Economic and Organized Crime: Challenges for Criminal Justice
- 2.1 The Myth of Profit Maximization
- 2.2 Globalization: Fact or Fancy?
- 2.3 Modern Information Technology: Hype and History
Before attempting to answer those questions, three preliminary clarifications are essential - namely the role of profit, globalization and technological change in determining criminal behaviour.
On the surface, crimes motivated by profit are different from those driven by passion, peer pressure or simple perversity of human nature. The lure of profit is presumed “rational” and profit-driven events therefore seem predictable. That also seems to suggest at least part of the appropriate response - if there is financial motive, it can be removed; and if there is monetary damage, it can be compensated. This assumes that the offender is a cost-benefit calculator who weighs the probable consequences against the possible gain. In that way, the profit-driven criminal can be assumed to behave in a way analogous to the profit-maximizing corporation.
The problem is, the notion of profit maximization may be useful for building mechanistic models to grace the opening chapters of introductory Economics texts, but as an explanation for business behaviour it is a serious oversimplification. A legitimate corporation first seeks survival. Then it may seek to satisfy the shorter term financial goals of its senior employees as well as its investors, something distinct from the long-term profit goals of the corporate per se . Then perhaps it might seek to expand its sphere of indirect commercial influence, engage in political lobbying or raise corporate prestige through community and cultural affairs. These cannot be simply lumped into an attempt to maximize corporate “goodwill.”  To the extent that a steady stream of profit is necessary to achieve most or all of these results, it will not necessarily correspond to a theoretical maximum - some notion of a satisfactory profit rate will suffice.  Therefore, the corporation's profit goals are more likely to be expressed in terms, not of maximizing the difference between cost and revenue in the short run, but of generating the stream of net revenues to permit survival, expansion and development over the long run. Indeed, if a legitimate firm were really a simple profit maximizer, there would be no reason for it to stay legitimate - yet obviously only a small percentage of entrepreneurs and corporations cross the line.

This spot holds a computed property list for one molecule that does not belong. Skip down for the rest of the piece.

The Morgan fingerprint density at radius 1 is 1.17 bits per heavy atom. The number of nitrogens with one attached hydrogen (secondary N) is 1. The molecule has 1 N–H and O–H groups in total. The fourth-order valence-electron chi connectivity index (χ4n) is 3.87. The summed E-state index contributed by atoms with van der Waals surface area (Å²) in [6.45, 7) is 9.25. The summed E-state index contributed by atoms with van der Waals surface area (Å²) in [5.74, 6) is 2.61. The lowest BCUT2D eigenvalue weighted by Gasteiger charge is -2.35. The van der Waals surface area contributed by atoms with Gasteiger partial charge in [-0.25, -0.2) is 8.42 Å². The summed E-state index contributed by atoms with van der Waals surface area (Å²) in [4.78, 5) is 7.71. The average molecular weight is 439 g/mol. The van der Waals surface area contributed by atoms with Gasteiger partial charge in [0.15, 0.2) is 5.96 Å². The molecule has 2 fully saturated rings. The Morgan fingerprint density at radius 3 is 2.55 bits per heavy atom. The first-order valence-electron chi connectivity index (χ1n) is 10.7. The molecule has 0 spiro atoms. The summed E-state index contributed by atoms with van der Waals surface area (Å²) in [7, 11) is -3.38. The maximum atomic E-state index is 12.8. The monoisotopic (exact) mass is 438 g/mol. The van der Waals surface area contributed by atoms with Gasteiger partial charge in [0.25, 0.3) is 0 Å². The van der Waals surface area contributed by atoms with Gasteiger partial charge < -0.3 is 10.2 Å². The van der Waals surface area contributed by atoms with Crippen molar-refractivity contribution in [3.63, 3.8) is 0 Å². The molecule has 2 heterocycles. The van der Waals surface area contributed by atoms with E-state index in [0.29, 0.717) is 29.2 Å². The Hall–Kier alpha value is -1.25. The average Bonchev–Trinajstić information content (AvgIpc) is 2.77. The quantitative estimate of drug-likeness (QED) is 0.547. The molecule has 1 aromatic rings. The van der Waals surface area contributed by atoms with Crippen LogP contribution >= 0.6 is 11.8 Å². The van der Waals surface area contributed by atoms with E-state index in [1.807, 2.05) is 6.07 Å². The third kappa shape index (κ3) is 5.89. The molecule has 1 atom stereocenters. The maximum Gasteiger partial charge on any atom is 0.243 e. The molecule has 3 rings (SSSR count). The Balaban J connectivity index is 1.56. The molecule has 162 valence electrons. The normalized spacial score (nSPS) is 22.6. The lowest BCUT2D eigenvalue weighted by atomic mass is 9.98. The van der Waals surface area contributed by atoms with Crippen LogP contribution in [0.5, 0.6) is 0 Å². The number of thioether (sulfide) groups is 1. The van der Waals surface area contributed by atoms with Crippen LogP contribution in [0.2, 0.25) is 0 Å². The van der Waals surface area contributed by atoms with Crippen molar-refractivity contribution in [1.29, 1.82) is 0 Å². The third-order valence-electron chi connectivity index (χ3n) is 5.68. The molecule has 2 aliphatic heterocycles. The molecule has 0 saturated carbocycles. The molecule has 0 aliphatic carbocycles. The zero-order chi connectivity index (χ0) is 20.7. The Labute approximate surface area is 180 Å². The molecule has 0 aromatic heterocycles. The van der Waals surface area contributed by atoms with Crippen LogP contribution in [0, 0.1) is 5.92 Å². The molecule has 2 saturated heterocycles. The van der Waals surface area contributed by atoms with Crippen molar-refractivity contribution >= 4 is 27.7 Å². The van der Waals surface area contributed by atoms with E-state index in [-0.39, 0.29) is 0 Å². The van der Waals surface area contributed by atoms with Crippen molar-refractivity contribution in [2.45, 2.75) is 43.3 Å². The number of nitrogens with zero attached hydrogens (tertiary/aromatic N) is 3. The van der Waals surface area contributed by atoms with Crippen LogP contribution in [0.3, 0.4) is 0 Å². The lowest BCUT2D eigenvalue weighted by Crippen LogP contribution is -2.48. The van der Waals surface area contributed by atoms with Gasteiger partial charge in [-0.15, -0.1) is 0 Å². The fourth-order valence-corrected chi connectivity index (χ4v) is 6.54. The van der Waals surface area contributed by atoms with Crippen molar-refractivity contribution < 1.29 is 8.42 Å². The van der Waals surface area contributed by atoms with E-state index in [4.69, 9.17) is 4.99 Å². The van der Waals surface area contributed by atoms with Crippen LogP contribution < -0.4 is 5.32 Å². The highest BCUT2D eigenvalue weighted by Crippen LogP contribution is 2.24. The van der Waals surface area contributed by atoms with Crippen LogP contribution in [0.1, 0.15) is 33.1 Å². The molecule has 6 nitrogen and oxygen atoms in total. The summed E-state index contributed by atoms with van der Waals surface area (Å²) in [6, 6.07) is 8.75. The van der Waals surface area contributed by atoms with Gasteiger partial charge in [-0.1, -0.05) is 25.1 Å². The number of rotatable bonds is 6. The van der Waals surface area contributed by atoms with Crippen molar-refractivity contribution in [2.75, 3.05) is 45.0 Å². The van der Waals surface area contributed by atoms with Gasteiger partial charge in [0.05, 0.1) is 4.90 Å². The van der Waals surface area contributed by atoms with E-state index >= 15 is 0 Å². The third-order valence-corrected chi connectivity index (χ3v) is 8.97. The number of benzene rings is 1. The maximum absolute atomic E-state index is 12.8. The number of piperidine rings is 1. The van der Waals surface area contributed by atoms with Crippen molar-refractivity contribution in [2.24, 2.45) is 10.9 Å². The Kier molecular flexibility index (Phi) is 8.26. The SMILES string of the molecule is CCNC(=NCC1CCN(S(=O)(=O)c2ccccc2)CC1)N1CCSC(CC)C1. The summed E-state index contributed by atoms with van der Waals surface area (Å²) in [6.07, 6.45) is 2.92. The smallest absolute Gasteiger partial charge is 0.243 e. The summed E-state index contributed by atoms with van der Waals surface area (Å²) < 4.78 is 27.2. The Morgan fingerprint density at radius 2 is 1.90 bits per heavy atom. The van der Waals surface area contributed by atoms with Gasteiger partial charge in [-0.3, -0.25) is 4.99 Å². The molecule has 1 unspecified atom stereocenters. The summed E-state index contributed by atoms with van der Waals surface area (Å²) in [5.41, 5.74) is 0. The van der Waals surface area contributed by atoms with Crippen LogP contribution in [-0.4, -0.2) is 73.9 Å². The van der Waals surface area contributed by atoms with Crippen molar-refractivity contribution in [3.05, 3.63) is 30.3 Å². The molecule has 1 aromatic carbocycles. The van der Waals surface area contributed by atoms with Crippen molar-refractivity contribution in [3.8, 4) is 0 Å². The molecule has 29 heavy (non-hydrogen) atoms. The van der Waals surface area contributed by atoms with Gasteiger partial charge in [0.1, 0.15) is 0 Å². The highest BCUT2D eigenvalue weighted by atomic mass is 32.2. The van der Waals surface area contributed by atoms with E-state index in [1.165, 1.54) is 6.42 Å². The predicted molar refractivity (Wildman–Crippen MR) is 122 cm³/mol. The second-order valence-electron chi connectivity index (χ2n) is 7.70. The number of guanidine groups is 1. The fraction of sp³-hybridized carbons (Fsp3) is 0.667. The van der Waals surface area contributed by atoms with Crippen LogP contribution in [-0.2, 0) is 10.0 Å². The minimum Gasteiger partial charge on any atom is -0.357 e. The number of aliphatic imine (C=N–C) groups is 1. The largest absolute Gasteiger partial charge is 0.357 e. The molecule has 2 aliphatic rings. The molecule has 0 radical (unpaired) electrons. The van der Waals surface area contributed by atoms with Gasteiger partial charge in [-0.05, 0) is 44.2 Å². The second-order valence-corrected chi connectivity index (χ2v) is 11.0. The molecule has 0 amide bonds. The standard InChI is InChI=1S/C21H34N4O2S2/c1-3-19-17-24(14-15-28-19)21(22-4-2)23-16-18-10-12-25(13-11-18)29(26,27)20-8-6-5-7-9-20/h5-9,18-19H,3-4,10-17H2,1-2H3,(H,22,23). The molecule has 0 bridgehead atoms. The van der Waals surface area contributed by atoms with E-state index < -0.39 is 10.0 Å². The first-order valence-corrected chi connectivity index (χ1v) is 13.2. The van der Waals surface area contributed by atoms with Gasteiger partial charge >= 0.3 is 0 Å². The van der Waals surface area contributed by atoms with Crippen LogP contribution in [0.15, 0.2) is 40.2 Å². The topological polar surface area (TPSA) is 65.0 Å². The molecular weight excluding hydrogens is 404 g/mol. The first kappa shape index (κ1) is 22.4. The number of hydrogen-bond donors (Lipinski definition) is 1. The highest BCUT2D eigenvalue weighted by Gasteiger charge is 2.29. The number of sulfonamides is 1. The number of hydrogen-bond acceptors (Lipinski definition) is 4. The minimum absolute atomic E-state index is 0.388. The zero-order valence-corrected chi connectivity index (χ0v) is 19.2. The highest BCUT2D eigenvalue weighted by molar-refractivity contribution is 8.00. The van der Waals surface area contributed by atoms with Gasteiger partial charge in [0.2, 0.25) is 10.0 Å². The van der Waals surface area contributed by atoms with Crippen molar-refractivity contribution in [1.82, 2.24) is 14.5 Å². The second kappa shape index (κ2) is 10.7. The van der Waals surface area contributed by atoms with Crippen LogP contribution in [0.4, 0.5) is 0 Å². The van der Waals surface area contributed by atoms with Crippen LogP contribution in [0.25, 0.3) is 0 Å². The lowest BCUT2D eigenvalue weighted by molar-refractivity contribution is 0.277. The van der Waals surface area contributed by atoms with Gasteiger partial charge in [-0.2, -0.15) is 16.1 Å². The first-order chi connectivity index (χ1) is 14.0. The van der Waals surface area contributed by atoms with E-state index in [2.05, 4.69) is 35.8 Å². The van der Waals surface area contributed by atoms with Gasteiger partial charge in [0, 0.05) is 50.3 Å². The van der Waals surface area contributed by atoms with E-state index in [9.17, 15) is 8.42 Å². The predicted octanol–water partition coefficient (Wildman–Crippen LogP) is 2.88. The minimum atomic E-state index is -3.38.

Much the same applies to a criminal “firm.” Certainly profit is part of the calculation. But the notion that everything is subordinated to the hunt for a maximum of profit is very misleading. Even in profit-driven crimes, many other factors can be at play to determine actions - jealousy, ego enhancement, the search for prestige among peers, or the desire for increased status which in turn might be enhanced more by displays of generosity than cold-blooded pursuit of more wealth. Thus, a criminal firm, too, operates within a social matrix in which all manner of other, not strictly economic, criteria figure in its decision rules.
Yet a second essential clarification concerns the role of “globalization.” Globalization is the modern term for a process that began at least as far back as the time of Marco Polo, if not before, by which information about trade and financial opportunities spreads across national and/or regional frontiers, and goods and money shortly follow. Globalization is a factor in crime since criminal entrepreneurs, like legitimate business people, expand their geo-political horizons to conform to the opportunities resulting from greater ease of long-distance communication and travel.